Archives For Theology

When we are afflicted by the devastating trials of this life it can feel like we are being held underwater. It’s tough to hear, hard to breathe, and frightening. We panic. We get anxious. This is understandable. Life in this broken world is filled with heart-shredding trials that leg-sweep us surprisingly.

In the midst of this it is very important to remember to focus on what we know and not what we do not know. The common question is “why?” This is something we know in part but not in full. In the context of the big picture we understand that the answer to the “why” question is that we live in a post Genesis 3 world. However, the specific nuanced answer to “why” is unknown. We don’t know precisely “why.”

But we do know who God is and how he acts. This is tremendously comforting. In fact, when Job was laid low by trial he never received the answer to the “why” question but he did get a lengthy exposition of the “who.” It may seem like a theological copout but if you are spending time “under-water” in the midst of the waves of the trial then you need something objective, you need to clasp ahold of a dock.

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In my monthly article for Ligonier I wrote about God’s sovereignty. Often people see such high theological concepts as stuffy and impractical. In this article, however, I provide a recent snapshot from our church family that shows it is far more than this. The gist of the article is this: When God’s sovereignty is believed by somebody it is perceived by everybody.

Here is the link to the full article.

I’m really enjoying Michael Horton’s new Systematic Theology, Pilgrim Theology. A few guys at the church are going through it together and really benefiting from the simplicity and clarity that Horton offers. In his chapter on the Scripture he contrasts the Reformation and Roman Catholic understanding of Authority and Scripture…

The churches of the Reformation do not deny the ongoing authority of the church in its representative assemblies, but the key difference is this: whereas the Roman Catholic Church combines Scripture and tradition as one source of magisterial (i.e., ruling) authority, we confess that this belongs to Scripture alone, with tradition as ministerial (i.e., serving). Just as courts interpret the constitution, church courts interpret Scripture. This is why churches from the Reformation affirm the ecumenical creeds and subscribe to confessions and catechisms as communally valid interpretations of God’s Word. Yet again, it must be emphasized that this authority does not arise from the church. It arises from the canon that the church seeks faithfully to interpret in dependence on the Spirit.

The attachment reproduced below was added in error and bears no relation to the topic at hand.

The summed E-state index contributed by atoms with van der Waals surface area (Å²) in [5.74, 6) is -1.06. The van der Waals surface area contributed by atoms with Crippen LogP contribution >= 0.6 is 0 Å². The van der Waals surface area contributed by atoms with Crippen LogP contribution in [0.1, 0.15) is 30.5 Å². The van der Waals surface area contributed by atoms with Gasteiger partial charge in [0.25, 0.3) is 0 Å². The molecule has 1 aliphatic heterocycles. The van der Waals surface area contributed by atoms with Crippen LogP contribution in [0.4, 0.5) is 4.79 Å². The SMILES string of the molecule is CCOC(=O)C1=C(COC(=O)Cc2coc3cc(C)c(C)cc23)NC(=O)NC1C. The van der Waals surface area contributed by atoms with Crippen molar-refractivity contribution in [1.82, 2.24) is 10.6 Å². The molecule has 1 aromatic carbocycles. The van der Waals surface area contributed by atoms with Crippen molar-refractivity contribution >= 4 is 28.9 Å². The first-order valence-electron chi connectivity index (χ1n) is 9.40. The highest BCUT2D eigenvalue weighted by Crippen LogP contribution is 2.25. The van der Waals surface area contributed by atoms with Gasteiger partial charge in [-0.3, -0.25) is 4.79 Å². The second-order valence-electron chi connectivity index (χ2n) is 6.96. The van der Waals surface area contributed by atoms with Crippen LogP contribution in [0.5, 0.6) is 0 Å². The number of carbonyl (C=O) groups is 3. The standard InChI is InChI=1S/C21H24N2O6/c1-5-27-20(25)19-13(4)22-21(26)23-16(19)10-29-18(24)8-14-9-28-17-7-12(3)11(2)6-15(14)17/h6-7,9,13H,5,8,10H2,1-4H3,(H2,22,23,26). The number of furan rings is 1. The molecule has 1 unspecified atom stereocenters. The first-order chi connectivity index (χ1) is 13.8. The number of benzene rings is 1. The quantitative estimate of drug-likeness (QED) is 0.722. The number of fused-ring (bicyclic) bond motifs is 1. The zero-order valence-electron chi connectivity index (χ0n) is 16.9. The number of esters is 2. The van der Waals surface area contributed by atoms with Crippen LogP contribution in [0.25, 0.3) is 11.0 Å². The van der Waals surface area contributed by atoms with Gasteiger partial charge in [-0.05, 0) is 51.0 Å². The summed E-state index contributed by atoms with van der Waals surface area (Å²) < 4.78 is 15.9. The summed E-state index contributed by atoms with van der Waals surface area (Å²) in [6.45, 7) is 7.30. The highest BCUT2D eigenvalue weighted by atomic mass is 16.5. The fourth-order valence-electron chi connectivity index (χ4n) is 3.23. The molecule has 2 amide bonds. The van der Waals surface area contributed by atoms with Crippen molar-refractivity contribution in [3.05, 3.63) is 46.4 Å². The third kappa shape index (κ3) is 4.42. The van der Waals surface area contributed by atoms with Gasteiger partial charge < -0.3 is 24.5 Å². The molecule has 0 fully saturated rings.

To regard Scripture as the church’s constitution is to directly counter the Roman Catholic claim that the church is the mother of Scripture…

The canon, as the constitution of the church, is what constitutes a people as this people, under this government, in this body. Of course, the Reformers and their heirs never doubted that the church came before the completed canon of Scripture in history. However, they insisted that it is the word that always creates the church.

(Note: this book remains on sale for Kindle at $7.99 or Hardback)

ordinary pastorrecommended booksOne of the benefits of being a pastor who blogs is that I often are able to recommend helpful resources to people. Over the last few years I have wanted to put together a reference list for people who were looking for good books. I am thankful that I now have it published on this site.

In the header at the top of the page is a menu “Recommended Reading” under that section there are several sub-lists:

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These two quotes on the knowledge of God provoke worship and joy.

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God’s Knowledge Brings Worship

The knowledge of God is not only perfect in kind, but also in its inclusiveness. It is called omniscience, because it is all-comprehensive.

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The Omniscience of God

This morning in our men’s theology class we highlighted this quote concerning God’s omnipresence and omniscience from Herman Bavinck. It is one of those quotes that Velcro’s itself to you.

When you wish to do something evil, you retire from the public into your house where no enemy may see you; from those places of your house which are open and visible to the eyes of men you remove yourself into your room; even in your room you fear some witness from another quarter; you retire into your heart, there you meditate: he is more inward than your heart.

Wherever, therefore, you shall have fled, there is he.

From yourself, whither will you flee? Will you not follow yourself wherever you shall flee? But since there is One more inward even than yourself, there is no place where you may flee from God angry but to God reconciled. There is no place at all whither you may flee. Will you flee from him? Flee unto him.

–Herman Bavinck, The Doctrine of God